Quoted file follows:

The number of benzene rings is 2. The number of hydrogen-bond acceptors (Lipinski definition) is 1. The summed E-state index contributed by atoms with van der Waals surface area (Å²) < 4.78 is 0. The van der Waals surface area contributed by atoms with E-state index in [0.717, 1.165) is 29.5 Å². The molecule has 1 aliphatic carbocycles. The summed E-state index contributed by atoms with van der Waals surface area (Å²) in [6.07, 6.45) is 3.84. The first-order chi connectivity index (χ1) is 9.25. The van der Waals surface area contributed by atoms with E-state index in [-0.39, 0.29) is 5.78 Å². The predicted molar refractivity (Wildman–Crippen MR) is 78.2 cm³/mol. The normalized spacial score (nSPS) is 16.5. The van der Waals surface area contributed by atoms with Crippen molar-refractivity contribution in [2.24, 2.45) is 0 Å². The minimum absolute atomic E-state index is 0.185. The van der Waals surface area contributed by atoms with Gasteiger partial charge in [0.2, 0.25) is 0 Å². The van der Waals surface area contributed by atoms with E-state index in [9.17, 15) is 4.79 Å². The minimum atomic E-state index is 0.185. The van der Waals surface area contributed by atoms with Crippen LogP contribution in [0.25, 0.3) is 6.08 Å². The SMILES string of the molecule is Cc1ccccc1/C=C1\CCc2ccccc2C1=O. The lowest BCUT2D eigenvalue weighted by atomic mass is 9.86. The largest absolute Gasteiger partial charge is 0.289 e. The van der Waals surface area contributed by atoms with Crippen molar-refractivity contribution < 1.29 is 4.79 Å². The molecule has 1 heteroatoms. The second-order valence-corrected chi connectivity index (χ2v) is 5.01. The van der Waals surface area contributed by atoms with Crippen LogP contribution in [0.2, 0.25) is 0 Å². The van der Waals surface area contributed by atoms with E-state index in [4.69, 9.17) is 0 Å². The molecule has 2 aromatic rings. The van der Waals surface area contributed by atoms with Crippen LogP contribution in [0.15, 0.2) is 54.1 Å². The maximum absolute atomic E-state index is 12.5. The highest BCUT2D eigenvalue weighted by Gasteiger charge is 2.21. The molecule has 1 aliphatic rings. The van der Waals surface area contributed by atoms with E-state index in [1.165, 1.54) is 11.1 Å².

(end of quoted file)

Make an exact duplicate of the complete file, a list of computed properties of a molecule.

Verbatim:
The number of benzene rings is 2. The number of hydrogen-bond acceptors (Lipinski definition) is 1. The summed E-state index contributed by atoms with van der Waals surface area (Å²) < 4.78 is 0. The van der Waals surface area contributed by atoms with E-state index in [0.717, 1.165) is 29.5 Å². The molecule has 1 aliphatic carbocycles. The summed E-state index contributed by atoms with van der Waals surface area (Å²) in [6.07, 6.45) is 3.84. The first-order chi connectivity index (χ1) is 9.25. The van der Waals surface area contributed by atoms with E-state index in [-0.39, 0.29) is 5.78 Å². The predicted molar refractivity (Wildman–Crippen MR) is 78.2 cm³/mol. The normalized spacial score (nSPS) is 16.5. The van der Waals surface area contributed by atoms with Crippen molar-refractivity contribution in [2.24, 2.45) is 0 Å². The minimum absolute atomic E-state index is 0.185. The van der Waals surface area contributed by atoms with Gasteiger partial charge in [0.2, 0.25) is 0 Å². The van der Waals surface area contributed by atoms with E-state index in [9.17, 15) is 4.79 Å². The minimum atomic E-state index is 0.185. The van der Waals surface area contributed by atoms with Crippen LogP contribution in [0.25, 0.3) is 6.08 Å². The SMILES string of the molecule is Cc1ccccc1/C=C1\CCc2ccccc2C1=O. The lowest BCUT2D eigenvalue weighted by atomic mass is 9.86. The largest absolute Gasteiger partial charge is 0.289 e. The van der Waals surface area contributed by atoms with Crippen molar-refractivity contribution < 1.29 is 4.79 Å². The molecule has 1 heteroatoms. The second-order valence-corrected chi connectivity index (χ2v) is 5.01. The van der Waals surface area contributed by atoms with Crippen LogP contribution in [0.2, 0.25) is 0 Å². The van der Waals surface area contributed by atoms with E-state index in [4.69, 9.17) is 0 Å². The molecule has 2 aromatic rings. The van der Waals surface area contributed by atoms with Crippen LogP contribution in [0.15, 0.2) is 54.1 Å². The maximum absolute atomic E-state index is 12.5. The highest BCUT2D eigenvalue weighted by Gasteiger charge is 2.21. The molecule has 1 aliphatic rings. The van der Waals surface area contributed by atoms with E-state index in [1.165, 1.54) is 11.1 Å².